Making Sense of God: An Invitation to the Skeptical

Making Sense of God is the latest book authored by Timothy Keller.  I have long appreciated the works of Tim Keller, and was excited to get my hands on this book.  If you are familiar with Keller’s works, you may have previously read The Reason for God, to which this book is a helpful companion.  After publishing The Reason for God, Keller felt that it did not go back far enough and was compelled to write a follow-up book, Making Sense of God, that went back further.  While The Reason for God began with the assumption that Christianity was worthy of being engaged in, Making Sense of God goes further back and gives people reason to believe that Christianity is worthy of their time to consider.

Throughout this book, Keller skillfully answers a variety of questions such as “why does anyone need religion?”, “why is it reasonable to believe in God?”, “why can’t I be free to live as I see fit, as long as I do not harm others?”, and more.  Keller deals with these questions graciously, and cares for the reader very pastorally.  He does not make assumptions that the reader understands or believes anything, but rather carefully and clearly unpacks each topic before moving on to the next.  Keller works through Making Sense of God in a way that is understandable for those who are not familiar with the Christian faith.  Keller clearly did his research in writing Making Sense of God, as evidenced by around seventy pages of end notes.  In his research, Tim Keller references great scholars in order to ensure that his arguments are sound.  He has a great understanding of the secular belief systems that he interacts with throughout Making Sense of God, which gives him credibility among skeptics.  In Making Sense of God, Tim Keller presents a compelling presentation of God, showcasing the glory of the gospel through a saving God who provides answers to the deep questions of life.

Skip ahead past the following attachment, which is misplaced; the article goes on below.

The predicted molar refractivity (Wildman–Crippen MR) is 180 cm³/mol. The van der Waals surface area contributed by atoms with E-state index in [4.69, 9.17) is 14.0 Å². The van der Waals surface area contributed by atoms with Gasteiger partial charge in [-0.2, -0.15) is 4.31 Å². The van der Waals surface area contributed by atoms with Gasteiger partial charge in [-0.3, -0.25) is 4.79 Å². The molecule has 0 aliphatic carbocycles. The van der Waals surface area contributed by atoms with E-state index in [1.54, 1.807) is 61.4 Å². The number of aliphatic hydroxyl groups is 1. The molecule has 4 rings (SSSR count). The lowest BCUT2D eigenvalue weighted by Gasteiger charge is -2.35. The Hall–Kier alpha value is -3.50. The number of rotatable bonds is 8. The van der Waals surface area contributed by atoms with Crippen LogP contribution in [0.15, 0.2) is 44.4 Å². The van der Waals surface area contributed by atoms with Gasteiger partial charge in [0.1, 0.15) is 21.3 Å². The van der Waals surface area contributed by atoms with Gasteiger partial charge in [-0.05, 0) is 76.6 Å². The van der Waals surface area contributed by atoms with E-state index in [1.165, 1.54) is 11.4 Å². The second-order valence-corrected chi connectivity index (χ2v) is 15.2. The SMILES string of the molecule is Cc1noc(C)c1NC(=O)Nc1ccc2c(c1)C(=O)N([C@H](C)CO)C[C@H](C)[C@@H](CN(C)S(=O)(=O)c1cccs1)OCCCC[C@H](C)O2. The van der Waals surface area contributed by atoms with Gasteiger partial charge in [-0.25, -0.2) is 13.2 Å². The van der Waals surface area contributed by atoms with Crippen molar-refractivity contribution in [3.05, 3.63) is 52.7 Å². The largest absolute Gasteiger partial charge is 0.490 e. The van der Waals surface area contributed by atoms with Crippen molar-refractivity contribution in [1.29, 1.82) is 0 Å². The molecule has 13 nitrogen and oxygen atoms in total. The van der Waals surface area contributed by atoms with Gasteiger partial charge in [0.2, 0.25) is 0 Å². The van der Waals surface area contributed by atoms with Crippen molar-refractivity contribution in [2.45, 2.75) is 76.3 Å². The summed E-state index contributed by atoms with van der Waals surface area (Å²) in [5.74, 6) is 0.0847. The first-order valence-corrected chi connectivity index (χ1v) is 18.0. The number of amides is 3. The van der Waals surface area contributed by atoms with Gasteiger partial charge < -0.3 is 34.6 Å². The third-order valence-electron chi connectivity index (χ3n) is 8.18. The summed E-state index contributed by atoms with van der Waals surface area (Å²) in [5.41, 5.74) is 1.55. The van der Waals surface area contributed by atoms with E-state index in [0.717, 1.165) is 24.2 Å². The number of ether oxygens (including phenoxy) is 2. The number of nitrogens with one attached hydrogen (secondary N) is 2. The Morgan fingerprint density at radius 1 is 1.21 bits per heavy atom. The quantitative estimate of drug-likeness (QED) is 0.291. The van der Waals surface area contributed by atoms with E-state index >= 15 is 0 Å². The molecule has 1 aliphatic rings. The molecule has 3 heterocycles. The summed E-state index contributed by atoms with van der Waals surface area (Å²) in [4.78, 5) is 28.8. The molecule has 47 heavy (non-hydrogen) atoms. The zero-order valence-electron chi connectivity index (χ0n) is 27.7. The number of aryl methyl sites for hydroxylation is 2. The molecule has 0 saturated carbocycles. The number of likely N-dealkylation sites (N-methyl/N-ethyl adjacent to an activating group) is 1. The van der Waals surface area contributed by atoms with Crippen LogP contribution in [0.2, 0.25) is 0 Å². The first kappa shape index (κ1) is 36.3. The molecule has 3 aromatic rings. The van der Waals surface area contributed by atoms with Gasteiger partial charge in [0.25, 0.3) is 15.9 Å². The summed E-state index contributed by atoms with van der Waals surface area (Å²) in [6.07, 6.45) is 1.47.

While my response to Making Sense of God is overwhelmingly positive, I think there are a few critiques that could be made.  One such critique that could be made to readers who are familiar with reading Keller’s works, is that much of the material appears similar to content covered in other books.   This is not completely negative, as the material fits well into the topics discussed in Making Sense of God, however it is noticeable. Another critique that could be made is that the book lacks a clear flow for reading.   There are innumerable quotes from other authors, which breaks up the flow and ease of reading.  This was not a huge problem for me, as I enjoyed reading the quotes, but some may find that it detracts from the overall experience of reading the book.

This is one of the most insightful apologetic books I have ever read.  Keller not only seeks to answer the logical and intellectual arguments that Christians often face, but goes beyond that to the emotional struggles that prevent people from accepting the lordship of Jesus Christ.  Keller asks challenging questions that cause people to deeply reflect upon what it is about Christianity that they are struggling to accept.  This book is helpful to anyone who is sharing the gospel with someone who is struggling to accept the message of hope,and one that I would encourage anyone actively involved in evangelism to consider adding to their reading list.

Keller, Timothy. Making Sense of God: An Invitation to the Skeptical.  New York: Viking Press, 2016. 336pp. Hardcover, $27.00.

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Thanks to Viking Press for the review copy!

About Sydney Herron

Sydney is a student at Boyce College at Southern Baptist Theological Seminary, studying Business Administration. Sydney loves her family, camping/hiking, icecream, all things Disney, Canada, and reading.

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